The third step is to judge whether the “research could not practicably be carried out without the waiver or alteration” (Table 1). This practicability criterion introduces considerations of scientific validity and feasibility, which are closely intertwined in the context of pragmatic RCTs.32If implementing traditional regulatory consent would make a pragmatic RCT’s results invalid, then in effect the consent makes the intended study not possible to carry out. However, practicability should not be determined solely on the basis of “convenience, cost, or speed.”33But for pragmatic RCTs testing individual treatments, validity and cost are intricately intertwined since the very point of the research—that of integrating research into the practice setting itself to maximize its clinical relevance—is to maximize external validity at minimal cost.
The best way to understand the task for the IRB in applying this criterion is to consider the task as resolving a dilemma. Researchers who propose a waiver or alteration are asserting that there is a dilemma: conducting the proposed pragmatic RCT is desirable, and regulatory consent is generally required, but we cannot have both. It is the IRB’s task to first determine if a genuine dilemma exists: if it does not (i.e., the RCT and consent are compatible), then no waiver or alteration is granted. If there is a genuine dilemma, then there are only two choices: the RCT can be revised to preserve sufficient scientific and social value that is compatible with regulatory consent, or, if the first option is not possible, then the IRB must evaluate whether waiver or alteration of regulatory consent is permissible. It could turn out that no waiver or alteration is permissible, and the final determination would be that the proposed pragmatic RCT is not permissible.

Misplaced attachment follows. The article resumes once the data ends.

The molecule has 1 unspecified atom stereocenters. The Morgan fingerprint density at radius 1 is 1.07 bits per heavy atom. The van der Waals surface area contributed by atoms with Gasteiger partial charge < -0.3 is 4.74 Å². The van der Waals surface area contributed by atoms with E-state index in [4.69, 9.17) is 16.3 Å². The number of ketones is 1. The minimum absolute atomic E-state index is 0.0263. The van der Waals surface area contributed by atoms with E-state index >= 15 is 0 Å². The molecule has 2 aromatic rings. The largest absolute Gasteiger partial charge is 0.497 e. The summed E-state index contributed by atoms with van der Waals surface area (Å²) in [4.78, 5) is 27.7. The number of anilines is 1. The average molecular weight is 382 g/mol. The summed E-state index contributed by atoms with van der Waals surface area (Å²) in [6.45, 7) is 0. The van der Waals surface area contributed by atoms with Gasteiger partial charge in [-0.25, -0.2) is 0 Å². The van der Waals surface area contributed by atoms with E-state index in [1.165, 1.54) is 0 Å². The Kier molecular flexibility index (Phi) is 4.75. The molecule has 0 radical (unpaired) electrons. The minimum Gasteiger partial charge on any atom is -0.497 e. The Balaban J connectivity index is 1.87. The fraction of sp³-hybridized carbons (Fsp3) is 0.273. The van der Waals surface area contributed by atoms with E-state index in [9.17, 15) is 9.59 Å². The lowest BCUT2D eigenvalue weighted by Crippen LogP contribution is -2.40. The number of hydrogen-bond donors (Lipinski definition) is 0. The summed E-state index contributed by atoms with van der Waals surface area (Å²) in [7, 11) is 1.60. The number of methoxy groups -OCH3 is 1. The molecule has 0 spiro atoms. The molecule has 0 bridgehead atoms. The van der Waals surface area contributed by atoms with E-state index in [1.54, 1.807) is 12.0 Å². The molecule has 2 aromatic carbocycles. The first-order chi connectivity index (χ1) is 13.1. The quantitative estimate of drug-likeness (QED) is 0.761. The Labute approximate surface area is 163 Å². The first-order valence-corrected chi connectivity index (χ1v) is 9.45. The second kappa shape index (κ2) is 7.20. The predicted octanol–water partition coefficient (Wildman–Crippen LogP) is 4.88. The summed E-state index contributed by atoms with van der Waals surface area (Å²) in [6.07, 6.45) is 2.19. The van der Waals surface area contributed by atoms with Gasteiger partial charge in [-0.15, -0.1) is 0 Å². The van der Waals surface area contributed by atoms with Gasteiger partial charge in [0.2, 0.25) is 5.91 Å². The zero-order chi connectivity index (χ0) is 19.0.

We propose the following rule to guide researchers and IRBs in their task of resolving the above dilemma: Any permissible alternative to regulatory consent should use procedures that preserve the greatest degree of respect for persons that is compatible with practicability of the RCT. This is analogous to a reasoning process that researchers and IRBs already follow in the analysis of research risks. Just as research risks to subjects should be scientifically necessary and minimized, any alterations to the informed consent requirement should both be necessary and preserve the greatest degree of respect for subjects that is compatible with the completion of a valid study.